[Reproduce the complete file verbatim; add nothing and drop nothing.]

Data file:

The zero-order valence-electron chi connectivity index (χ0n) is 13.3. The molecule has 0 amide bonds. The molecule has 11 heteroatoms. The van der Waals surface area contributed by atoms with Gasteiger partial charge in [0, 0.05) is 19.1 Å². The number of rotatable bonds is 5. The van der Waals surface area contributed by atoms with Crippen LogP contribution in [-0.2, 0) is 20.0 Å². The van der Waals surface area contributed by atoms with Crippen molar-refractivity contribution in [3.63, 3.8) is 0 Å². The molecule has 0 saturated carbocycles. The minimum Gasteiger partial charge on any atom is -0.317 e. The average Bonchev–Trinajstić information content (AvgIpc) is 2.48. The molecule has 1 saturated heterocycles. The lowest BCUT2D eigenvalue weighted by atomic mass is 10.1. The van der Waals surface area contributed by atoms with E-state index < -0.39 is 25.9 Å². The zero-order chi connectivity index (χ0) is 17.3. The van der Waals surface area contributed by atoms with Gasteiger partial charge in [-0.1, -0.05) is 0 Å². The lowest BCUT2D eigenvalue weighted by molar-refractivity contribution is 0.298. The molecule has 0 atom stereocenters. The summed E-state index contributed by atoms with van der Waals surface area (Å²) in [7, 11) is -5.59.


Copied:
The zero-order valence-electron chi connectivity index (χ0n) is 13.3. The molecule has 0 amide bonds. The molecule has 11 heteroatoms. The van der Waals surface area contributed by atoms with Gasteiger partial charge in [0, 0.05) is 19.1 Å². The number of rotatable bonds is 5. The van der Waals surface area contributed by atoms with Crippen LogP contribution in [-0.2, 0) is 20.0 Å². The van der Waals surface area contributed by atoms with Crippen molar-refractivity contribution in [3.63, 3.8) is 0 Å². The molecule has 0 saturated carbocycles. The minimum Gasteiger partial charge on any atom is -0.317 e. The average Bonchev–Trinajstić information content (AvgIpc) is 2.48. The molecule has 1 saturated heterocycles. The lowest BCUT2D eigenvalue weighted by atomic mass is 10.1. The van der Waals surface area contributed by atoms with E-state index < -0.39 is 25.9 Å². The zero-order chi connectivity index (χ0) is 17.3. The van der Waals surface area contributed by atoms with Gasteiger partial charge in [-0.1, -0.05) is 0 Å². The lowest BCUT2D eigenvalue weighted by molar-refractivity contribution is 0.298. The molecule has 0 atom stereocenters. The summed E-state index contributed by atoms with van der Waals surface area (Å²) in [7, 11) is -5.59.